# Is $X=\left\{(x_n)_{n\in\mathbb{N}}\mid x_n\in\{0,1\},\forall n \wedge x_n=1\text{ for at most finitely many$n$}\right\}$ countable or uncountable?

Consider the set $$X=\left\{(x_n)_{n\in\mathbb{N}}\mid x_n\in\{0,1\},\forall n\in\mathbb{N}\wedge x_n=1\text{ for at most finitely many n}\right\}$$ Then what can we say about the cardinality of $$X$$ (countable or uncountable)?

My try: I've taken an arbitrary $$A=\{s_1,s_2,\ldots,s_n,\ldots\}\subseteq X$$ which is countable.

Arrange the sets \begin{align}Y_0&=\{(s_k)_{k\in\mathbb{N}}\mid s_k\text{ contains no }1's\}\\ Y_1&=\{(s_k)_{k\in\mathbb{N}}\mid s_k\text{ contains exactly one }1's\}\\\vdots \\ Y_m&=\{(s_k)_{k\in\mathbb{N}}\mid s_k\text{ contains exactly m 1's}\}\\\end{align}

This process must stop for some $$m\in\mathbb N$$ because each sequence of $$X$$ contains at most finitely many $$1.$$

Clearly $$A=\bigcup_{i=0}^mY_i$$

So if we consider the set $$S=\{(x_n)_{n\in\mathbb{N}}\mid x_n\in\{0,1\}\;\forall n\in\mathbb N\text{ and x_n=1 for (m+1) values of n} \}$$

Then $$S\not\in A.$$ $$A$$ was an arbitrary countable subset of $$X$$ and we've shown that $$A$$ is a proper subset of $$X$$. Thus any countable subset of $$X$$ is a proper subset of $$X$$.

If $$X$$ is countable then according to the proof, $$X$$ being a countable subset of $$X$$, is a proper subset of $$X$$, a contradiction. Hence $$X$$ must be uncountable.

• The description you gave makes it seem like $X\subset\lbrace 0,1\rbrace$. Since each $x_n\in\lbrace 0,1\rbrace$. Is this what you meant? – Prototank Oct 24 '18 at 14:02
• If $X$ consists of elements that are indexed by the elements of $\mathbb N$, how can we have anything else then $\vert X\vert \leq \vert \mathbb N\vert$? – gebruiker Oct 24 '18 at 14:02
• It looks like a confusion between set and sequence. Although there is no definition of a set, we know it contains non-repeating elements. Sequence can contain repeating elements. E.g. $\{1\}$ is a set, $(x_n)_{n\in\mathbb{N}}, x_n=1, \forall n\in\mathbb{N}$ is a sequence. – rtybase Oct 24 '18 at 14:11
• @ArjunBanerjee then I'd suggest an edit so that $X=\left\{(x_n)_{n\in\mathbb{N}}\mid x_n\in\{0,1\} ...\right\}$ – rtybase Oct 24 '18 at 14:28
• @rtybase Thank you so much for suggesting edits. – Arjun Banerjee Oct 24 '18 at 14:55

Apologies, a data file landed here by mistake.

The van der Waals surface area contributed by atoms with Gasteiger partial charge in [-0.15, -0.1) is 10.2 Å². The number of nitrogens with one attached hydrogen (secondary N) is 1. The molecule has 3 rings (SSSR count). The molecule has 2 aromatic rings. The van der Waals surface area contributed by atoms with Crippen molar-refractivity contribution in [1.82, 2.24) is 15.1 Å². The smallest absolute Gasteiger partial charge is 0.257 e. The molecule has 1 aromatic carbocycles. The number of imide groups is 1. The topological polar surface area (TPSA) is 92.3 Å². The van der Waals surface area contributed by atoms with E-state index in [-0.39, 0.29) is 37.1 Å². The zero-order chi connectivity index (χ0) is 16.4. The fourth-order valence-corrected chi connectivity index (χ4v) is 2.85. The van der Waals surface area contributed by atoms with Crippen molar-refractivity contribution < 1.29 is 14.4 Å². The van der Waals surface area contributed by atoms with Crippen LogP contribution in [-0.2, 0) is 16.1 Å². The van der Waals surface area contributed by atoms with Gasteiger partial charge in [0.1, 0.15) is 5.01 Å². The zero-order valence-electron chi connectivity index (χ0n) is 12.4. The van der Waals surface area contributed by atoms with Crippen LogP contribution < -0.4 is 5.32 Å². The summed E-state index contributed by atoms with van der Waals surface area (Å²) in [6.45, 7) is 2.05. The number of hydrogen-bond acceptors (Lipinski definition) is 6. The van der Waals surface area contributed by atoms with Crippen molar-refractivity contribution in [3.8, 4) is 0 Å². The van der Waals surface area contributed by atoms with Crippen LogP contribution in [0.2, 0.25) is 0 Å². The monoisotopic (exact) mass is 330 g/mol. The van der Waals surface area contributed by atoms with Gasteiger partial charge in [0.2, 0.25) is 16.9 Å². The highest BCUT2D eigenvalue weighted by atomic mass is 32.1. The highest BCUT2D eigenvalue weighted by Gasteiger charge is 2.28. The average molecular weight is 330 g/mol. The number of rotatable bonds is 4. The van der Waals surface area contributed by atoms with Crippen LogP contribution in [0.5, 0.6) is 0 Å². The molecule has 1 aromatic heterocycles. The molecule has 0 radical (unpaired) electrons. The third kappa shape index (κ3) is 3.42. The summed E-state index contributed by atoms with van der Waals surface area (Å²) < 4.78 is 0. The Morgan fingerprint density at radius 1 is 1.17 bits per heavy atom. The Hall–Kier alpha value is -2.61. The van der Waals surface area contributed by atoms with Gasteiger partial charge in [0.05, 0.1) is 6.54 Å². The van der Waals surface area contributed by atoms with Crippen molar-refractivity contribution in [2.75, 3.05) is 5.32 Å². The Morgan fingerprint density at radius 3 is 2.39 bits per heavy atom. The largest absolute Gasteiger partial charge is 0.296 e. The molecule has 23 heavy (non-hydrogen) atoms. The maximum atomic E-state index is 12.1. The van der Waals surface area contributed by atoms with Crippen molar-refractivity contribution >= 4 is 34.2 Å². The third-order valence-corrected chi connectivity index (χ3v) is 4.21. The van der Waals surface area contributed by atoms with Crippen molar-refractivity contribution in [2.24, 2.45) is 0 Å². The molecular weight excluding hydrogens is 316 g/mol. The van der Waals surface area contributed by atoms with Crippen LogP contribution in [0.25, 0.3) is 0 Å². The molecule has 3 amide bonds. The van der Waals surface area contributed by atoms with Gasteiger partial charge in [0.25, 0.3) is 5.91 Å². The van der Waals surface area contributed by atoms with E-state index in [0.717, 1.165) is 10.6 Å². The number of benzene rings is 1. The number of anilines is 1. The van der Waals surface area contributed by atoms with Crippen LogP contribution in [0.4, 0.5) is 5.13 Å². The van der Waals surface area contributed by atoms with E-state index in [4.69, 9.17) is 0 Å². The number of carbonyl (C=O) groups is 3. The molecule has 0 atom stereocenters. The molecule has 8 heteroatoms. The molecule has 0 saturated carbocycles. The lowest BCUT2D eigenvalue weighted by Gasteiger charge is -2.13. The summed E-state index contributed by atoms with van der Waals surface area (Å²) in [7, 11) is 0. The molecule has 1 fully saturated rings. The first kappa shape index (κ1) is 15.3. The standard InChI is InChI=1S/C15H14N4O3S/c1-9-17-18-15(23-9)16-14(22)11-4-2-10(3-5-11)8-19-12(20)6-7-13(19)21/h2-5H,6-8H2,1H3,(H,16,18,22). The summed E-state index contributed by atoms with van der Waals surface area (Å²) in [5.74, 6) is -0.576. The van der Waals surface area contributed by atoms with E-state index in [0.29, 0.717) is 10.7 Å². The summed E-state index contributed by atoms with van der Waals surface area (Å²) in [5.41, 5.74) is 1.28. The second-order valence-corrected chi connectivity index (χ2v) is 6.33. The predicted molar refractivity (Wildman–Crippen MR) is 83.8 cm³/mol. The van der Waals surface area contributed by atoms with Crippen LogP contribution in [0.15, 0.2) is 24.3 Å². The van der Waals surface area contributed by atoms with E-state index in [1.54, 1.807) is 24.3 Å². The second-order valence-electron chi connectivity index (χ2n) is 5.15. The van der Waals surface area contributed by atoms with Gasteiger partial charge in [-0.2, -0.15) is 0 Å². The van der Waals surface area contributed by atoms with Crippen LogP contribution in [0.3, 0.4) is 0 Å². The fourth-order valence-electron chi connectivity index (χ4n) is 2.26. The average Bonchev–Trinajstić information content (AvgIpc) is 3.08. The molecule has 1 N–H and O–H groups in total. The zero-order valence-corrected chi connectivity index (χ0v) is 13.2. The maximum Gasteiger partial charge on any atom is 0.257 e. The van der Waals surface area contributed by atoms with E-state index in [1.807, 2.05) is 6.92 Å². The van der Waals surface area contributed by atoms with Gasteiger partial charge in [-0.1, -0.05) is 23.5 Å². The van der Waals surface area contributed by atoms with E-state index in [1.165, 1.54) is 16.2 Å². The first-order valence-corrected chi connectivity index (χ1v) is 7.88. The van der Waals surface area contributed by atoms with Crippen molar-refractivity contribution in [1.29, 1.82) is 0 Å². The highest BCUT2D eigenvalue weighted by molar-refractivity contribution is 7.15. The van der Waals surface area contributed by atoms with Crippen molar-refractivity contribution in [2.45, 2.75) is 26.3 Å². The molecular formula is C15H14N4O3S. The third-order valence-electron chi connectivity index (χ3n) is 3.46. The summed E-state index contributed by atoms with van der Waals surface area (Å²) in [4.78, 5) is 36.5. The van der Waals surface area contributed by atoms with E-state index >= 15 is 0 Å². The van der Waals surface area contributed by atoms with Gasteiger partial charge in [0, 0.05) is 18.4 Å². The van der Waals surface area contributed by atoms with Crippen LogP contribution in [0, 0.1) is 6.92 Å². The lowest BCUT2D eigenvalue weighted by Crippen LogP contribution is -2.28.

## 1 Answer

$$\mathcal{P}_{fin}(\mathbb{N})$$ (i.e. the collection of the finite subsets of $$\mathbb{N}$$) is countable. Clearly $$\mathbb{N},\mathbb{N}^{(2)},\mathbb{N}^{(3)},\ldots$$ are countable, so each element of $$\mathcal{P}_{fin}(\mathbb{N})$$ can be identified with a couple of natural numbers: the first natural number is the number $$k$$ of elements of such subset and the second number is the index of such subset among the elements of $$\mathbb{N}^{(k)}$$. It follows that $$\left|\mathcal{P}_{fin}(\mathbb{N})\right| = \left|\mathbb{N}\times\mathbb{N}\right|=|\mathbb{N}|=\aleph_0.$$

• Could you please explain the flaws in my proof? – Arjun Banerjee Oct 24 '18 at 14:59
• @ArjunBanerjee: simply, your contradiction is not a contradiction. $2\mathbb{N}$ is a proper subset of $\mathbb{N}$ and still both $\mathbb{N}$ and $2\mathbb{N}$ are countable, for instance. – Jack D'Aurizio Oct 24 '18 at 15:03
• I said if all countable subsets of a set are the proper subsets of $X$, then $X$ is uncountable. Please have a look at my post where I've proven it that $X$ can't be countable. – Arjun Banerjee Oct 24 '18 at 15:12
• In your example, $\mathbb N$ is a countable subset of $\mathbb N$ but it is not a proper subset of itself. – Arjun Banerjee Oct 24 '18 at 15:17
• If a set has the same cardinality of a proper subset then such set is infinite, not uncountable. The approach above clearly shows that $\mathcal{P}_{fin}(\mathbb{N})$ has the same cardinality of $\mathbb{N}\times\mathbb{N}$, and I dare you to say that $\mathbb{N}\times\mathbb{N}$ is uncountable! – Jack D'Aurizio Oct 24 '18 at 15:19